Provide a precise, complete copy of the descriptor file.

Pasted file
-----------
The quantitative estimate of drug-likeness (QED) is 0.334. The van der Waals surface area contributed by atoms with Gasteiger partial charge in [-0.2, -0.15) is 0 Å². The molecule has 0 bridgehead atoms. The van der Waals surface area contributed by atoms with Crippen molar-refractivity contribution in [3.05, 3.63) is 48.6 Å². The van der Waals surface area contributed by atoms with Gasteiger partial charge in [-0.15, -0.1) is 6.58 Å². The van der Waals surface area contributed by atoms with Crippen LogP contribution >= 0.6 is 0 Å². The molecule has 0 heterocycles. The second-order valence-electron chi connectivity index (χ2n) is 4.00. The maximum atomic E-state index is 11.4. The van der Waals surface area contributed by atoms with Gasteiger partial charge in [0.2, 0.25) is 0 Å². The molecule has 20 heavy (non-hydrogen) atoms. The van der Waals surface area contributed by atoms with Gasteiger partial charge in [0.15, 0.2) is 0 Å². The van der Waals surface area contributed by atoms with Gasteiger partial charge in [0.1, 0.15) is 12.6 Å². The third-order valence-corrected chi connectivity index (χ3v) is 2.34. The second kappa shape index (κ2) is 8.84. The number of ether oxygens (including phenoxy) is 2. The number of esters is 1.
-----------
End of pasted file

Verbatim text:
The quantitative estimate of drug-likeness (QED) is 0.334. The van der Waals surface area contributed by atoms with Gasteiger partial charge in [-0.2, -0.15) is 0 Å². The molecule has 0 bridgehead atoms. The van der Waals surface area contributed by atoms with Crippen molar-refractivity contribution in [3.05, 3.63) is 48.6 Å². The van der Waals surface area contributed by atoms with Gasteiger partial charge in [-0.15, -0.1) is 6.58 Å². The van der Waals surface area contributed by atoms with Crippen LogP contribution >= 0.6 is 0 Å². The molecule has 0 heterocycles. The second-order valence-electron chi connectivity index (χ2n) is 4.00. The maximum atomic E-state index is 11.4. The van der Waals surface area contributed by atoms with Gasteiger partial charge in [0.2, 0.25) is 0 Å². The molecule has 20 heavy (non-hydrogen) atoms. The van der Waals surface area contributed by atoms with Gasteiger partial charge in [0.15, 0.2) is 0 Å². The van der Waals surface area contributed by atoms with Gasteiger partial charge in [0.1, 0.15) is 12.6 Å². The third-order valence-corrected chi connectivity index (χ3v) is 2.34. The second kappa shape index (κ2) is 8.84. The number of ether oxygens (including phenoxy) is 2. The number of esters is 1.